in you       so     obvious

I love your sense of place

your first generation voice

of Polish immigrants

of your humanity

your humility

your atheism

your embrasure of

a definition of the world

in which God is

everywhere

in the Wild Things

where they are

My Wild Things salute you.

My Wild Things weep.

Gnash our teeth.

Our King has left us.

Our island, and not just New York

is so much smaller with your passing.

We will cook a meal

Eat a supper and

wish

You were still with us.

(In loving memory of Maurice Sendak, June 10, 1928 to May 8, 2012.)

Copyright © 2013 Jadi Campbell.

Click here for my author page to learn more about my books and me.

What a Year!

2016 was the Year of the Monkey. Wong Tai Sin Medicine Temple, New Territories, China

I’m a little slow sometimes. I recently realized that my new-and-improved wordpress website jadicampbell.com had a birthday in January and is now a year old. (Yes, I’m aware it’s already March!) So, what did I do with a year of blogging?

My usual bounce of topics around the world….

If you want humor, dance to the world’s oldest Beatles cover band in A Boogie With the Bootlegs and survive a terrible trip at The H(ot)ell in Dubrovnik. Mess with the wedding caterers in You Can Have Your Cake and Eat It Too and listen in as I gleefully confess to embarrassing my long-suffering spousal unit in The Honeymooners. Attend an office party that goes south with a whole lot of alcohol in Holiday Insurance 1 & 2.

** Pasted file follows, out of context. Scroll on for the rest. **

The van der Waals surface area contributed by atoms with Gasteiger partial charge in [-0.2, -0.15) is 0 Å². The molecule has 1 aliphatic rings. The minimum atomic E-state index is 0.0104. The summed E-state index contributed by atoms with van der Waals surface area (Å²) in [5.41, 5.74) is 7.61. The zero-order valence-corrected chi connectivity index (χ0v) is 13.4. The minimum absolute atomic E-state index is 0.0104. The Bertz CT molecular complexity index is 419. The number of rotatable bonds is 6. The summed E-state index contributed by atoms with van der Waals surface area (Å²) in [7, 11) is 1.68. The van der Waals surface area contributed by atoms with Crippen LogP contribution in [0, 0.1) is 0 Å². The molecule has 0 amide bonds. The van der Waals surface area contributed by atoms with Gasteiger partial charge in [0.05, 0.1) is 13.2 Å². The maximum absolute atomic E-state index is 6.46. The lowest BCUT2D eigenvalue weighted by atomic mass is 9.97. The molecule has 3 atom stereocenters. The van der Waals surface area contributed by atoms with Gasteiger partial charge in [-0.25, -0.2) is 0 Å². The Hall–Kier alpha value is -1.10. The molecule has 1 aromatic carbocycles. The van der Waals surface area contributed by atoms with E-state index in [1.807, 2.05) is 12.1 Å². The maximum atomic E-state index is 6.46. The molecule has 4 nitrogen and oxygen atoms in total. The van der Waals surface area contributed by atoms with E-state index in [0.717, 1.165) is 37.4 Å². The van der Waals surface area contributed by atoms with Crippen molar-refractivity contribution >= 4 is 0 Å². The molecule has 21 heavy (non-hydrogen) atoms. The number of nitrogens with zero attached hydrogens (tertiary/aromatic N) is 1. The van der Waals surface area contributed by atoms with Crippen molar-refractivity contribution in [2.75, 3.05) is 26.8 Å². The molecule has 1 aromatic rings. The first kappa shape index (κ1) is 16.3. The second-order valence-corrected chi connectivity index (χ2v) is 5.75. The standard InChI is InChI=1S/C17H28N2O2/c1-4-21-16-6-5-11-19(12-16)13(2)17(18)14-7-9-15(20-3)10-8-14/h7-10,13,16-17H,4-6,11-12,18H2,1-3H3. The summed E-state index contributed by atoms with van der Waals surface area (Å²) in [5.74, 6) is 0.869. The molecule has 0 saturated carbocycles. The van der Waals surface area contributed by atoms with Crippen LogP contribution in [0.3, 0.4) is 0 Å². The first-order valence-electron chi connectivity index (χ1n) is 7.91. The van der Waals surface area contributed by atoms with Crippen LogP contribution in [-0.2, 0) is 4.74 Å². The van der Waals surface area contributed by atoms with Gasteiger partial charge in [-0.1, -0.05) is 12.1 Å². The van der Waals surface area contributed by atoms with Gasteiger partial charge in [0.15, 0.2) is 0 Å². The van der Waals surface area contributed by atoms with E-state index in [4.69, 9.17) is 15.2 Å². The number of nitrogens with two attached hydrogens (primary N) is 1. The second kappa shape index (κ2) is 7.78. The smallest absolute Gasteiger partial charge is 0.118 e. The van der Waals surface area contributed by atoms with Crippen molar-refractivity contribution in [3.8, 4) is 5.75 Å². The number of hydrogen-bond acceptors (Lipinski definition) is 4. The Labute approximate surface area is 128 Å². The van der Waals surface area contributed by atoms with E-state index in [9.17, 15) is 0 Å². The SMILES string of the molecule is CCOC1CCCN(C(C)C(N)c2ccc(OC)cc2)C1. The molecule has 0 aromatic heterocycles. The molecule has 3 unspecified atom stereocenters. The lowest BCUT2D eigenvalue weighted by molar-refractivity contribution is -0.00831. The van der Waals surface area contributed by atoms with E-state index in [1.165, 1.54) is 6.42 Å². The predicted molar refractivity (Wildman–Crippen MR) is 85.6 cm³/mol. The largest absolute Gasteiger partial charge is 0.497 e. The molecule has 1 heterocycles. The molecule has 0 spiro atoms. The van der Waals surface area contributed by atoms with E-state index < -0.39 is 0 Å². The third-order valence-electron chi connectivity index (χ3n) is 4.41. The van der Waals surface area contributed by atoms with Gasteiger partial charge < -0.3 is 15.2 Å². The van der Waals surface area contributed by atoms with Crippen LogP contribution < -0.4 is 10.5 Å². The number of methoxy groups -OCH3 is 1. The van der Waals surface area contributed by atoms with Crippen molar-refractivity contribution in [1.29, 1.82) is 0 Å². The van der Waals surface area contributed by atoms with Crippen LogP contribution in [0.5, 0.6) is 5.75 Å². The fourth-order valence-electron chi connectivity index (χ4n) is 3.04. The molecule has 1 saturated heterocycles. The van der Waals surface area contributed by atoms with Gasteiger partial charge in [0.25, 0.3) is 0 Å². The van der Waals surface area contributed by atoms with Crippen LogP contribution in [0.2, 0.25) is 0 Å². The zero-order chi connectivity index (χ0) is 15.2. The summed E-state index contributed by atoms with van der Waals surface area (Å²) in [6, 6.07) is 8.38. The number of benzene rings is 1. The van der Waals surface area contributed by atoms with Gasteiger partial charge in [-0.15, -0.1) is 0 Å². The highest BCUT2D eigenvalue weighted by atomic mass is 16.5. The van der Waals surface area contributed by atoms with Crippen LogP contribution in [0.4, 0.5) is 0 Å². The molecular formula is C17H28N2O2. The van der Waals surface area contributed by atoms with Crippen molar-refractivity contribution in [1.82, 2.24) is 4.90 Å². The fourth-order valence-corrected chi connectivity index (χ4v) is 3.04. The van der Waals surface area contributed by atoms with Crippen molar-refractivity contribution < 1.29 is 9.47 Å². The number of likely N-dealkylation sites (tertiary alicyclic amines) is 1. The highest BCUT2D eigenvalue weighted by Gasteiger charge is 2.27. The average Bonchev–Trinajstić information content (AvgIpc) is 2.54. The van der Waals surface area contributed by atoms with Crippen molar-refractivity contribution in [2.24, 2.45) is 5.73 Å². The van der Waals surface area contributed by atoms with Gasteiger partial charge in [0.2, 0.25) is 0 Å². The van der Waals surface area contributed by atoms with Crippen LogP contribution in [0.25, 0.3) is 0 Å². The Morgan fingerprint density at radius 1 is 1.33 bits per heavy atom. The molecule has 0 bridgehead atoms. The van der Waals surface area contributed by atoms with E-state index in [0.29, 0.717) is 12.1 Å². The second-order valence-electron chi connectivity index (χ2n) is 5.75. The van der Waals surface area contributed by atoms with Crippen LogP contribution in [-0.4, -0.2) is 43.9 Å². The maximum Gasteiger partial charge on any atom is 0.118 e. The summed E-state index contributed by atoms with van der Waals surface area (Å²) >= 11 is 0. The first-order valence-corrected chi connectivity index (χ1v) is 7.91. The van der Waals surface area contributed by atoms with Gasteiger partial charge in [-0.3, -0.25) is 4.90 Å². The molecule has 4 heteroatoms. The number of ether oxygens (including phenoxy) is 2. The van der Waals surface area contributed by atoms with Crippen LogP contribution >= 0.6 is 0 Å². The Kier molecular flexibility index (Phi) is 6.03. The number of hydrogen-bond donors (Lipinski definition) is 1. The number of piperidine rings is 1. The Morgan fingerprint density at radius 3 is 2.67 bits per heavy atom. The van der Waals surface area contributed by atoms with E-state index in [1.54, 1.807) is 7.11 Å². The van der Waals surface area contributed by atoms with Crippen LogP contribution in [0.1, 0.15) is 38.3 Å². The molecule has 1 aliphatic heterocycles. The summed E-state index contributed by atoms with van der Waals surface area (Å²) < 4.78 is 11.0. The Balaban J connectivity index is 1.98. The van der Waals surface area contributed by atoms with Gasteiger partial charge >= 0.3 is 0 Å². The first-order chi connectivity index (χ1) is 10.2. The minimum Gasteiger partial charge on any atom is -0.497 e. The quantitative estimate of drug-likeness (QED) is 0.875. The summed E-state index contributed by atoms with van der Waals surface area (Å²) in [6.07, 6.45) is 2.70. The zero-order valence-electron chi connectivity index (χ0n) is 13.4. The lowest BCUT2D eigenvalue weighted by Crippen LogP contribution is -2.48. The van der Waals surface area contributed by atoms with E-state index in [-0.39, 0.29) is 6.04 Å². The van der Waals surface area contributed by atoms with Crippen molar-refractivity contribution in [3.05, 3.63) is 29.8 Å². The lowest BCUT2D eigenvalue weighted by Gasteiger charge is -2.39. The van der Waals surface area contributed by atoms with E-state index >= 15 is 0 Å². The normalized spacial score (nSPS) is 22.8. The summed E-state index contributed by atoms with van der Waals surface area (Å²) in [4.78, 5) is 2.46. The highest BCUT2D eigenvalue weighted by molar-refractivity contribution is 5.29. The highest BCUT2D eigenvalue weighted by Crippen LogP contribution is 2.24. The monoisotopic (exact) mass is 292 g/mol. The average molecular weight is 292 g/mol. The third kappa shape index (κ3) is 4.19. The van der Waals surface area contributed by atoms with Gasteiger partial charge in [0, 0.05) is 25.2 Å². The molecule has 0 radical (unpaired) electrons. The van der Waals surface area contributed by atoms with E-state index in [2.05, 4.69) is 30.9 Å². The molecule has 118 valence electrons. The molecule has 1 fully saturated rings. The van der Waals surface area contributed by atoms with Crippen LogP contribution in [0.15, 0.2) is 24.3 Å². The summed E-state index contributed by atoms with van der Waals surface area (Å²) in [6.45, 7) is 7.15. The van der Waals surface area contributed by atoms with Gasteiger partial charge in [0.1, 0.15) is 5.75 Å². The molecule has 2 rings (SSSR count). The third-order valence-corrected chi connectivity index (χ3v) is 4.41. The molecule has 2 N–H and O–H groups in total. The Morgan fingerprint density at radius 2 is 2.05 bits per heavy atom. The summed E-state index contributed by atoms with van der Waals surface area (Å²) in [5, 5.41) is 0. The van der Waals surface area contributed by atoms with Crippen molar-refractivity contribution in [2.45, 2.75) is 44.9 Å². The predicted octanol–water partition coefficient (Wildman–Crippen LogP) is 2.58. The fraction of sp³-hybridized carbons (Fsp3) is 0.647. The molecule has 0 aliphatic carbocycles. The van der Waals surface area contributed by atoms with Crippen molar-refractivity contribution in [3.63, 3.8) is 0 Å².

I weighed in on current events with both outrage and compassion: Ending the Year Pregnant with Hope, Our House is on Fire, Outrage, Role Models and Positive Acts, and my continued thread on refugees The Long Haul. Helping Refugees: Part 5, 6 & 7.

Last summer I lost my mother-in-law, an old friend, and my dad Bobbo, all within a shocking three-month period. Those were by far the hardest posts to write. But I discovered something: the most personal blog essays are the ones my readers (i.e., all of you) respond to most.

Phew. And, thank you for your comments regarding Breath, Loss and Remembering How to Feel.

I wrote seasonal posts about Christmas Holiday Insurance 1 & 2, A Guy Goes to a Christmas Market…, the Hindu Nandi Purnima in Holy CowsBazaar/Bizarre, watching the World Cup from The H(ot)ell in Dubrovnik, and the (in)famous Oregon Country Fair.

Somewhere last year I managed to finish and publish a new novel, Grounded. Here are excerpts: Holiday Insurance 1 & 2, Holy Cows and Bazaar/Bizarre, The Reluctant Pilgrim, Save the Recriminations, History’s Loop 1, 2, & 3.

I took part in wonderful projects with NEAT (New English American Theater) involving Gershwin 1 & 2 and The Vagina Monologues.

I wrote about Nature’s waterfalls and snakes.